The tradition originated with the ancient Celtic festival of Samhain, when people would light bonfires and wear costumes to ward off ghosts and evil spirits.

In the eighth century, Pope Gregory III designated November 1st  as a time to honour all saints.

Soon, All Saints Day incorporated some of the Celtic traditions of Samhain.

In modern times, Hallowe'en has become synonymous with children dressing up and going door to door trick or treating, and the tv being full of scary films and TV adverts for the event. Starting in September, supermarkets and shops are full of themed sweets and chocolates trying to make the most of this one-day event.

But why do we dress up and give out treats?

Halloween is now celebrated all over the world on the 31st of October.

These celebrations usually involve groups of children dressed up in bin liner capes, white face paint, plastic fangs, and little sachets of ketchup to squeeze as fake blood on demand. Traditionally, children wander from house to house, demanding a treat or they will perform a trick!, and supposedly intimidated by the spooky visitors’ ‘tricks’ that they may or may not have planned, homeowners normally hand out sweets and chocolates to send them away happy.

The Origins

Origins date back two thousand years to Celtic times to the ancient festival of Samhain (pronounced sow-in). The Celts, who lived mostly in the area that is now UK, Ireland, and northern France, celebrated their new year on November 1st, which marked the end of the harvest and the beginning of winter; that time of year that was often associated with human death.

Celts believed on the night before the new year, the boundary between the worlds of the living and the dead became blurred, and that the ghosts of the dead returned to earth.

To honour this visitation, people would dress in costume, and leave out food and drink to please wandering spirits. 

In the few hundred years that followed, people began to dress up as ghosts and spirits themselves, performing and doing tricks in exchange for food. 

This was known as ‘mumming’ and is thought to be a distant cousin of today’s trick or treating.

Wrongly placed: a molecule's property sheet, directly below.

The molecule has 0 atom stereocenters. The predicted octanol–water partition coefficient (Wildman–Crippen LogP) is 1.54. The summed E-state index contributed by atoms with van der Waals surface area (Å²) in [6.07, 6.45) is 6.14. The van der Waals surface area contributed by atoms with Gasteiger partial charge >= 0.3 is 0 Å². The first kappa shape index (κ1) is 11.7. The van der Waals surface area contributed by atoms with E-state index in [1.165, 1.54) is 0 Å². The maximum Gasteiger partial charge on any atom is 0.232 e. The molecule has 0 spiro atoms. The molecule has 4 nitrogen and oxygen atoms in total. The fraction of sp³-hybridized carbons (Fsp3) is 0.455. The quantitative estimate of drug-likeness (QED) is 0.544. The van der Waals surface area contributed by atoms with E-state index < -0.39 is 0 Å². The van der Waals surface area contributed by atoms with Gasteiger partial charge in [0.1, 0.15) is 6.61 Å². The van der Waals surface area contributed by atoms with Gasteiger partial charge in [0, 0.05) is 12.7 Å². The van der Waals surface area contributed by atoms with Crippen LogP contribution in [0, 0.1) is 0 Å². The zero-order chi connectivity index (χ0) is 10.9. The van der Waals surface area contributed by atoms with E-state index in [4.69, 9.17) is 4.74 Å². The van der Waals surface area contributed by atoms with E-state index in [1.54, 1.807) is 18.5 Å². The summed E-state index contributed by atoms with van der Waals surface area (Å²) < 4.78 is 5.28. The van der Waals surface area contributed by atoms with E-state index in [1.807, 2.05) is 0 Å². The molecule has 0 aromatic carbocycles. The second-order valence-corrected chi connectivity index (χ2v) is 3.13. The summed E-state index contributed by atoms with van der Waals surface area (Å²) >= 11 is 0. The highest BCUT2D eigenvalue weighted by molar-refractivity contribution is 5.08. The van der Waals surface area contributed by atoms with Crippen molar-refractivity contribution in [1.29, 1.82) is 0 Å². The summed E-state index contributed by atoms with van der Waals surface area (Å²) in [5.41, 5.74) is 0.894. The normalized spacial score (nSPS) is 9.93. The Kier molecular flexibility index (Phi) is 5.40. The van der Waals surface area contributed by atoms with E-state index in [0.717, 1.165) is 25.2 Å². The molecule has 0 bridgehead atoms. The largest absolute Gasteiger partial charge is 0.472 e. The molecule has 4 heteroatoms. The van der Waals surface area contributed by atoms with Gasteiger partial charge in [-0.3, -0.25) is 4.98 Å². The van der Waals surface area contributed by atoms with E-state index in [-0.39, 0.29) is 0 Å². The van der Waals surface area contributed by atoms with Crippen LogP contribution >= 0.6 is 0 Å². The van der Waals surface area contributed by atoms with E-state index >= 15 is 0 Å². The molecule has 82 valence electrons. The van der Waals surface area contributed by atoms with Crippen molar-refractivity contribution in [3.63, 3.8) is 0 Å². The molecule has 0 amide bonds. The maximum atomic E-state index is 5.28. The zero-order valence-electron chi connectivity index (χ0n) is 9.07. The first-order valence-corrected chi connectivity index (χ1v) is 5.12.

Eventually, this tradition made way for other acts like the traditional harvest celebration of Samhain where poor people would visit the homes of the wealthy. 

They would promise to pray for the souls of the homeowner’s deceased family members in a practice known as ‘souling’.

In payment, they would expect treats and ‘soul cakes’. 

Eventually families delegated their ‘souling’ duties to their children. (The children should bring the goodies home to parents, who knew?)

In Ireland and Scotland, children would dress in costume and go from house to house singing and telling jokes in exchange for treats; this was known as ‘guising’.

By the early fifties, a trick or treater could expect to receive home-baked treats, fruits, toys, or even coins when they knocked on doors, but as the practice became more popular, eventually households began to buy sweets and chocolates to treat their spooky visitors on All hallows’ Eve.

Not only were sweets and chocolates practical and delicious, but they were also safer as they were often individually wrapped to protect them from all the grubby little hands.

It’s a far cry from the original efforts to satisfy the discontented bellies of the visiting dead!

Why not try making soul cakes with the kids this year? Here's my recipe

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